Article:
Kerry Alys Robinson

It is always possible

July 11, 2018

I have been caring for my closest friend, a Catholic priest, since he was diagnosed with a malignant brain tumor in early January. Helping him absorb the implications of such difficult news, accompanying him to doctor’s appointments and treatment, and ensuring there is humor and hope, encouragement and empathy each day has been deeply meaningful and excruciatingly heartbreaking.

Working with Father Bob Beloin 20 years ago to expand Catholic life on Yale University’s campus gave me a privileged glimpse into the life of the consummate priest. He, the hardest working priest I have ever known, boasts, “I’ve never worked a day in my life,” so fully does he love the priesthood. Yet he has never been off duty. He has always been available to anyone in need of his uncommonly healing pastoral care.  

I learned, while bearing witness to his ministry, that everyone is carrying something. There is true human pain, often invisible, within the minds and hearts and sometimes bodies of everyone you encounter.

For this reason, our friend Bishop Peter Rosazza urges, “Never add to the burden of others or take away their joy.”

During these months of nearly unbearable personal sorrow right in the midst of grace and the beauty of friendship, I have been astonished at the powerful impact of unalloyed kindness. 

There is the example of Ronnie Meder and his teammates from Yale’s Ivy League championship football team, who carried Father Bob in his wheelchair up and down a flight of stairs every day for weeks so that we could get him to treatment while we awaited the installation of a customized lift. These strong, compassionate students were never late and made it seem as though it was Father Bob doing them a favor, assisting with their strengthening and conditioning.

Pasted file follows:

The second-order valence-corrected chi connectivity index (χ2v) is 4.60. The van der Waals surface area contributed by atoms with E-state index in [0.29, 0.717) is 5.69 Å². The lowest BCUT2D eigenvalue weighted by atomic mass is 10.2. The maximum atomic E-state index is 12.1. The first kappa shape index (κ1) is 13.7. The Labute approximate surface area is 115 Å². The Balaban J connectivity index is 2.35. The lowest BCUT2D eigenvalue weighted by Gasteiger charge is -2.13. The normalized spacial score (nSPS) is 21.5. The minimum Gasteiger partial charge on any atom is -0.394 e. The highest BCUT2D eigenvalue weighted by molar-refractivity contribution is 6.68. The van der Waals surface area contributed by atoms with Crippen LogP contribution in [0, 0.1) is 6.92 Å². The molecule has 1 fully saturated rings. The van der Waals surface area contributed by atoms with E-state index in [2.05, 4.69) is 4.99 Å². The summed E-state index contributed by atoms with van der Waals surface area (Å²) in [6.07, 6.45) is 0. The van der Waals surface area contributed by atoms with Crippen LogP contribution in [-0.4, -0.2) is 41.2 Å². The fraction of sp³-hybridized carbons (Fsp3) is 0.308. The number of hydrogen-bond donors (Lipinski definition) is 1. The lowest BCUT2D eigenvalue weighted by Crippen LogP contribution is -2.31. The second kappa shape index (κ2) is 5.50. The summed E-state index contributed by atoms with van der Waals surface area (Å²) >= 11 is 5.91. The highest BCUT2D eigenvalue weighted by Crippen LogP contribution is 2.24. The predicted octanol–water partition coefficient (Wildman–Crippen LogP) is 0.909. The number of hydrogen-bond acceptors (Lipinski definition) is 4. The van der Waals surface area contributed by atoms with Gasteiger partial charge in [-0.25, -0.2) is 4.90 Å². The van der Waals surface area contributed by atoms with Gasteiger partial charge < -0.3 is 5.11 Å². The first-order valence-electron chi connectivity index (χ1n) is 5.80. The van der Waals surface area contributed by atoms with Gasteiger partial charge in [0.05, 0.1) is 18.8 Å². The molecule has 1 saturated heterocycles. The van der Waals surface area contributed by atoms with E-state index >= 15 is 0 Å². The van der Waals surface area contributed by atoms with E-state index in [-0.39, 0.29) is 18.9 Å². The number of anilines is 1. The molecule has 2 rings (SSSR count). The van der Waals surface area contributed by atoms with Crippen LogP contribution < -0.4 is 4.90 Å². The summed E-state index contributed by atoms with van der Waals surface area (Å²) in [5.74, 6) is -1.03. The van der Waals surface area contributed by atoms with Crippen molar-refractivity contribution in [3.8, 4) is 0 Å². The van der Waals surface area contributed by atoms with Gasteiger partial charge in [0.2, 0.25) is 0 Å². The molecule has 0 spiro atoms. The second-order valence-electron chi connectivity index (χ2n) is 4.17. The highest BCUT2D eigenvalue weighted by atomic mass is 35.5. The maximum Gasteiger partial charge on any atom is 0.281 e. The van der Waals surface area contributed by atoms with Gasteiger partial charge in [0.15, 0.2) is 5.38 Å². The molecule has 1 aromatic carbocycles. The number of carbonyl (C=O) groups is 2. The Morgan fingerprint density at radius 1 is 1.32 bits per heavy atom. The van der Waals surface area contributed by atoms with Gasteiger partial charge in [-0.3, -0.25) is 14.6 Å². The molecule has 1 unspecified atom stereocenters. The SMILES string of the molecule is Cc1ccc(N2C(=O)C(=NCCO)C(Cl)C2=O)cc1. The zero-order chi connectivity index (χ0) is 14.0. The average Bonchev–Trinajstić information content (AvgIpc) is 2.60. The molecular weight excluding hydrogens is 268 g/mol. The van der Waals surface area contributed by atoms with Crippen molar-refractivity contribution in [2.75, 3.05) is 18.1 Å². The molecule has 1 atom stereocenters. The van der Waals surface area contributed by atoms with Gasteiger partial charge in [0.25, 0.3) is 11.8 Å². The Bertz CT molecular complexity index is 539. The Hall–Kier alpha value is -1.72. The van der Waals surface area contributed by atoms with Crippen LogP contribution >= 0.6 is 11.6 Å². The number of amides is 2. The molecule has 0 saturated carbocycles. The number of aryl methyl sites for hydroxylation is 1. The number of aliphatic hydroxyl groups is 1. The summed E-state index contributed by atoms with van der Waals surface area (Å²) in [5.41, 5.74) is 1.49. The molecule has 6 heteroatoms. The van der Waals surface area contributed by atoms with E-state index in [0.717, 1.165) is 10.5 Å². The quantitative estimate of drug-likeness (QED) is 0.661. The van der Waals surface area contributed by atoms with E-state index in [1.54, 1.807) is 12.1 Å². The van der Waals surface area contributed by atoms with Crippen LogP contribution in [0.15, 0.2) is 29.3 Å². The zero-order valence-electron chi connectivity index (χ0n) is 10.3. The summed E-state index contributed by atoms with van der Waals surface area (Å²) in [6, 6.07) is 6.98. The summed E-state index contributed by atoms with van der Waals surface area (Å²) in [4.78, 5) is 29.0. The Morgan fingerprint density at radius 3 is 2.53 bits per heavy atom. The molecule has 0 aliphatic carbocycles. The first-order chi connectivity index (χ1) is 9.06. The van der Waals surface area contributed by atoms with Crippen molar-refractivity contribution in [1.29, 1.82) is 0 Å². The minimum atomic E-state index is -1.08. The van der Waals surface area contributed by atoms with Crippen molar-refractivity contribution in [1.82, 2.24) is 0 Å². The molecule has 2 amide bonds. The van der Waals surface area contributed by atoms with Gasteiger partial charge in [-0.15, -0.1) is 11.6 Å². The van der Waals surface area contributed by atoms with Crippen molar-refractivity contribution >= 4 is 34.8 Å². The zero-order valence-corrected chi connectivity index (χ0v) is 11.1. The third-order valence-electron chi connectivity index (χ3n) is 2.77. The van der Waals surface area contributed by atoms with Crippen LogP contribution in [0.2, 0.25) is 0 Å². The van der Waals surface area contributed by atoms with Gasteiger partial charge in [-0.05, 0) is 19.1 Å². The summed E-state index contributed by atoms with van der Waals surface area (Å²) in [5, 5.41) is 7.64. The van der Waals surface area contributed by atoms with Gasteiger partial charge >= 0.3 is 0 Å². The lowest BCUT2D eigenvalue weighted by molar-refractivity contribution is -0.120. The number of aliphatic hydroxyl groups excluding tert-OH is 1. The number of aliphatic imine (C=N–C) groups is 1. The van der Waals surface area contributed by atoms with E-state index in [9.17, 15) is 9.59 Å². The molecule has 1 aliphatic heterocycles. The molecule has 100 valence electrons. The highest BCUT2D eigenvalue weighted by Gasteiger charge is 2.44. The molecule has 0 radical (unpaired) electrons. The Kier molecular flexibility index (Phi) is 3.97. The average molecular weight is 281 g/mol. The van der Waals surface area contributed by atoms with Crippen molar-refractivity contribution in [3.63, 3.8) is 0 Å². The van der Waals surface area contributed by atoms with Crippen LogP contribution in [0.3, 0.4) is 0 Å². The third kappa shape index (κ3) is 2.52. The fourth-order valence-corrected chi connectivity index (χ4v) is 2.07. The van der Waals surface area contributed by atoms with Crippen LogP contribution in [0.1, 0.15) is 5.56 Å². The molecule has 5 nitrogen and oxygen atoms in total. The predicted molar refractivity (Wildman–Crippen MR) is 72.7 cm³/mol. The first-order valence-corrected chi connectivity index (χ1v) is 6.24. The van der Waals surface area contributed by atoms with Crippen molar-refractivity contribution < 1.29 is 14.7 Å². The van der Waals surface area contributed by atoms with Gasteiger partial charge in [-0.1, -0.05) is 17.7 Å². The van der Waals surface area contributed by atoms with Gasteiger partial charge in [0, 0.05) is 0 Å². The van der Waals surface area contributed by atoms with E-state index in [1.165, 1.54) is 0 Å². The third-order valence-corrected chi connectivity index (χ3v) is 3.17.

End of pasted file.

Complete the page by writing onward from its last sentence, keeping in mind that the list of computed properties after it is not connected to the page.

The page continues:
There is the generosity of exquisite talent by composer Julian Revie, mezzo-soprano Karolina Wojteczko and members of the St. Thomas More Chapel choir, directed by Richard and Evie Gard, who perform 20-minute concerts of sacred music and transportive arias in his living room. 

There is Father Bob’s brother, who left his home and life in Florida to move into the chaplain’s residence to care for him with a magnanimity that is breathtaking. There are the hundreds of people who have prepared meals, sent flowers, written heartwarming letters, brought Communion and prayed daily for healing and comfort and peace.

These days I am on the look-out for signs of grace and God’s mercy. They are everywhere, especially in the seemingly unremarkable acts of charity — a kind word, patience, encouragement, understanding.

I leave Father Bob’s residence, already tears beginning to fill my eyes now safely out of his view. It is unseasonably hot. 

A mother and her young son, saddled with grocery bags, stop to ask if they are walking in the correct direction to their destination many blocks away. I begin to answer and then, mindful of the compelling beauty of the mercy that has been so evident these months, I offer to drive the mother and son to their destination. They hesitate and then accept, grateful for the cool air in the car and the distance it has spared them walking. 

As they take leave, before the little boy gathers up his many bags, he throws his arms around me and says, “Thank you.” But it is they who have given me the blessing.

Everyone carries something and even the greatest pastoral leaders among us can’t truly know the extent and specificity of others’ suffering. Nor can we ever know the difference kindness makes in any given moment. 

I tell Father Bob I am writing about kindness. Lucid and wise, he remarks that you never know the impact of one encouraging word, one kind intervention or one merciful action.

“Be kind whenever possible,” he quotes the Dalai Lama. “It is always possible.”

Advertising